ALLOW me to jot down my personal opinion prompted by the recently launched report by the Extractive Industry Trans-parency Initiative (EITI).
The report highlighted some alarming trends in the extractive industries. But let me highlight project externalities and distribu-tion of benefits.
Firstly, the project exter-nalities have not being properly accounted for in the project scope.
When we look at most mining and petroleum sites in the country, we realize that there have been some form of environment ‘spill over’ like runoff of chemicals from project sites to cheap, somewhat scrupulous disposal of toxic chemicals from oper-ations.
Behind these revelations, the EITI found out that there was no legis-lation that could have guide the method of use and disposal of toxic chemicals.
For example, there was an instance when the project developer of the PNG LNG Project had to use drilling chemical on the Earth’s surface when constructing pipelines at a tributary of Lake Kutubu in the Southern Highlands.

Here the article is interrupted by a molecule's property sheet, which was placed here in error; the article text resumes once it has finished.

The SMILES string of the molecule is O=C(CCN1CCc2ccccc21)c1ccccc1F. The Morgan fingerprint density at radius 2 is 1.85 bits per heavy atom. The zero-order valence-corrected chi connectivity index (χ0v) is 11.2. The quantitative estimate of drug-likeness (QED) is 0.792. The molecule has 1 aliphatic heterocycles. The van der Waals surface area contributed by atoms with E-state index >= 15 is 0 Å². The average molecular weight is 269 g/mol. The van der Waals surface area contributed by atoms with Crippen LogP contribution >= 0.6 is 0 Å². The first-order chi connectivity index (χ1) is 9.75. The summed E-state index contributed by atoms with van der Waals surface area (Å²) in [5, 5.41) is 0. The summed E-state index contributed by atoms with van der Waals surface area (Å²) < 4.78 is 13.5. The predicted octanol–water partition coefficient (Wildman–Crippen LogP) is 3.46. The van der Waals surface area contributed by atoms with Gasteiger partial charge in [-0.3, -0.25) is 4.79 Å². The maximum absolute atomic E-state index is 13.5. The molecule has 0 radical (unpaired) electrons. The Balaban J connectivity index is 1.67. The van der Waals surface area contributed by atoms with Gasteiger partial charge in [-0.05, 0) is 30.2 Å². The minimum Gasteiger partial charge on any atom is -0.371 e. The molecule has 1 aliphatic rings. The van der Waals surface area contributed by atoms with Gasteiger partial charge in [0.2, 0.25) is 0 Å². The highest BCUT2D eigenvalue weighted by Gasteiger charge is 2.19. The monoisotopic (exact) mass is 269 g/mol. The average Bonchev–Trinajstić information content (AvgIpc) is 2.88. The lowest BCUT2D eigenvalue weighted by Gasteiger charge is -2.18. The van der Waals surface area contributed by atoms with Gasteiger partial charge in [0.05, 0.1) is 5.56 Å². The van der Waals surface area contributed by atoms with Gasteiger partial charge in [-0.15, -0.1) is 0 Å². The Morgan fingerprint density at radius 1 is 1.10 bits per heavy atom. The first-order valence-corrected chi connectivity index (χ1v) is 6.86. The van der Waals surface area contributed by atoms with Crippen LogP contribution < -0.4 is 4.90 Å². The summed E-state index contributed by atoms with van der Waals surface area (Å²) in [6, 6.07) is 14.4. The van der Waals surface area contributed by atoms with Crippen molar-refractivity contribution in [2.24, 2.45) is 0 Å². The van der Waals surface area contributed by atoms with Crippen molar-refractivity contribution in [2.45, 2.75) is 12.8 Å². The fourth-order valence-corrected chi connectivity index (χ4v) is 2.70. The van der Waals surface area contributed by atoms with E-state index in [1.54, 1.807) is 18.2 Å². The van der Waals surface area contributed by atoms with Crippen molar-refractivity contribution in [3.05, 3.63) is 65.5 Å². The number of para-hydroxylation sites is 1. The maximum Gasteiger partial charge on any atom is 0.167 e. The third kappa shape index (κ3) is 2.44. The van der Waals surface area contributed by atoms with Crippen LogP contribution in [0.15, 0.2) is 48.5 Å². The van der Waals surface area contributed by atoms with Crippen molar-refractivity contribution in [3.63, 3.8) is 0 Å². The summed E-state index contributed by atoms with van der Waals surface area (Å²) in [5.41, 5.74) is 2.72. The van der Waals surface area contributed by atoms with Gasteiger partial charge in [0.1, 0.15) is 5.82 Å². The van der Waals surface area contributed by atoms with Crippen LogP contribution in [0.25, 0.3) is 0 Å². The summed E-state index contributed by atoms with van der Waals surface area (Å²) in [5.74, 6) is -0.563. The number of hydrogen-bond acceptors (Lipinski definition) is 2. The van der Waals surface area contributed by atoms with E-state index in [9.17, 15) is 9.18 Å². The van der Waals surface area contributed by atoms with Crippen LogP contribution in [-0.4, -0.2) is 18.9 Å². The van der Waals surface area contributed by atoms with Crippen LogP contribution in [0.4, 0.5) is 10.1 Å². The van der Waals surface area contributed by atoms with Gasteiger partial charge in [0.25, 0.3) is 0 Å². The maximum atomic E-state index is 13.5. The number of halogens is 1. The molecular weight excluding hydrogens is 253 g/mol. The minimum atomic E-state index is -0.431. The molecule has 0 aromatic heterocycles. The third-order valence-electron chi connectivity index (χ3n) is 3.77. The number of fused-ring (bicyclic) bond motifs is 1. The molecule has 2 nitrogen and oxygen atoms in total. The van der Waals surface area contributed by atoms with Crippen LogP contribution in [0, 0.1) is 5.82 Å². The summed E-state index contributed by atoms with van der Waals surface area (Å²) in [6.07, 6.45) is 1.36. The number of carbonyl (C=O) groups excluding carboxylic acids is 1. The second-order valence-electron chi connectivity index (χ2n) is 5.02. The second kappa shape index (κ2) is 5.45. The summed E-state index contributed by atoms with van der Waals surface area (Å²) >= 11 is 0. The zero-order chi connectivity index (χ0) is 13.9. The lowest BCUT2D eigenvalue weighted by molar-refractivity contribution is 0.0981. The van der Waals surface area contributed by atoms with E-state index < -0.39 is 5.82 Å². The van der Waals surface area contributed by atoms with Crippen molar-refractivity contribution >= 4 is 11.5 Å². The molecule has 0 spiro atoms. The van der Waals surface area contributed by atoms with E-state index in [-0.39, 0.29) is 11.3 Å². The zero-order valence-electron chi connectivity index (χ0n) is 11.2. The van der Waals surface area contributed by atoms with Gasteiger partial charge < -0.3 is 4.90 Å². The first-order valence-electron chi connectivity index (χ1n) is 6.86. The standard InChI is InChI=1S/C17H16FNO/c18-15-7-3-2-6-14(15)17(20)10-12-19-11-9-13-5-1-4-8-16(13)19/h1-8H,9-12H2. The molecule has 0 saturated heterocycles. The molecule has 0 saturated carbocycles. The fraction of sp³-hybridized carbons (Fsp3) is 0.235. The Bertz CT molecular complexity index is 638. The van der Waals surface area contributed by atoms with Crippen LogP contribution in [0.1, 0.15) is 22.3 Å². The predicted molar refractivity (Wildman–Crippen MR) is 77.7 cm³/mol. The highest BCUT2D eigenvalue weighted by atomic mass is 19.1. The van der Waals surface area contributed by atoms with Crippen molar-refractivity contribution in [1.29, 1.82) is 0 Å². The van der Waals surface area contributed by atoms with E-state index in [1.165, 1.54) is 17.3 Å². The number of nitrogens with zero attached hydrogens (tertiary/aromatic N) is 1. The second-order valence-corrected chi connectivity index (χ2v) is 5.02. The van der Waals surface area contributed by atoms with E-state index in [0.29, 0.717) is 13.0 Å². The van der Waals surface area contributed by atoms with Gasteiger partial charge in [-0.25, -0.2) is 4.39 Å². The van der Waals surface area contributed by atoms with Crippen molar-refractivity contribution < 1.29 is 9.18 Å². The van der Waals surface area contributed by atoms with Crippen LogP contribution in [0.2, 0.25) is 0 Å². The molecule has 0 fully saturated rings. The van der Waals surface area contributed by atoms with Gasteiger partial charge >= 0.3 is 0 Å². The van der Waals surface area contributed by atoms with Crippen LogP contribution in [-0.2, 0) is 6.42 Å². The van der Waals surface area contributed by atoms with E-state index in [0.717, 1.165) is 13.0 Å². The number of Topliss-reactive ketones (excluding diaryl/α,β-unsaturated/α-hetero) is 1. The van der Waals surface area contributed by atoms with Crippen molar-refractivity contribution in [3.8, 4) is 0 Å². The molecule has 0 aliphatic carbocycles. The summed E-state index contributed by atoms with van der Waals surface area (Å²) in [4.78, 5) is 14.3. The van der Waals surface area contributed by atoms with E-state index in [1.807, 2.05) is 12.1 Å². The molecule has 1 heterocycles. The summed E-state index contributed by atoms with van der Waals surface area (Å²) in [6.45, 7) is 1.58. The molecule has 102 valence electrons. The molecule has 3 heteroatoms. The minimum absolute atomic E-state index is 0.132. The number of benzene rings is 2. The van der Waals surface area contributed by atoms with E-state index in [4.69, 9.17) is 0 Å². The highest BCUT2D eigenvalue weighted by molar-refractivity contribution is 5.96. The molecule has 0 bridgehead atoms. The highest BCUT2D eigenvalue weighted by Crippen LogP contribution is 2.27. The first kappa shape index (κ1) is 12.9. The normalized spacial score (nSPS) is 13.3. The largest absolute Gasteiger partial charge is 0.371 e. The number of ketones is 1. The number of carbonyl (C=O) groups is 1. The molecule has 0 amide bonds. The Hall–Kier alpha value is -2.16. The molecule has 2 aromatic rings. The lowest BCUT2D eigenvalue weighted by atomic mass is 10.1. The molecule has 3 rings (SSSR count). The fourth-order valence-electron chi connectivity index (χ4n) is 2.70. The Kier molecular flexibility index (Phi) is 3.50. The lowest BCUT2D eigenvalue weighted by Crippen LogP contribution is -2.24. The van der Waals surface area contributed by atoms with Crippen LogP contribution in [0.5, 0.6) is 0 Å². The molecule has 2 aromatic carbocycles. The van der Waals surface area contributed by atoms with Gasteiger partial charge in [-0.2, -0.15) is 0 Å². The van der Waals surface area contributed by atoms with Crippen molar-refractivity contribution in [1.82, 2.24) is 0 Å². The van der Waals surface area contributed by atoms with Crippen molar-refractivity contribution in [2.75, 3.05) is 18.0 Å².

This had caused a large-scale environment damage to the Lake Kutubu biodiversity area and posing health hazard to the local communities.
The government should furthermore, lack of accountability, trans-parency and legitimacy.
The landownership issue of Gobe Oil Project is still pending in the courts and this makes any claims of benefit at the sub national level invalid and of course illegal.
This brings into question the adaptation of the modern commercial interests into local customs and interests. And also questions whether the Bougainville Crisis hap-pened out of mistake and if another crisis of such mag-nitude would return to the country?
In conclusion, all of these issues pose a big question about whether the country is prepared in advance when negotiating for the various projects in the extractive industries in the country.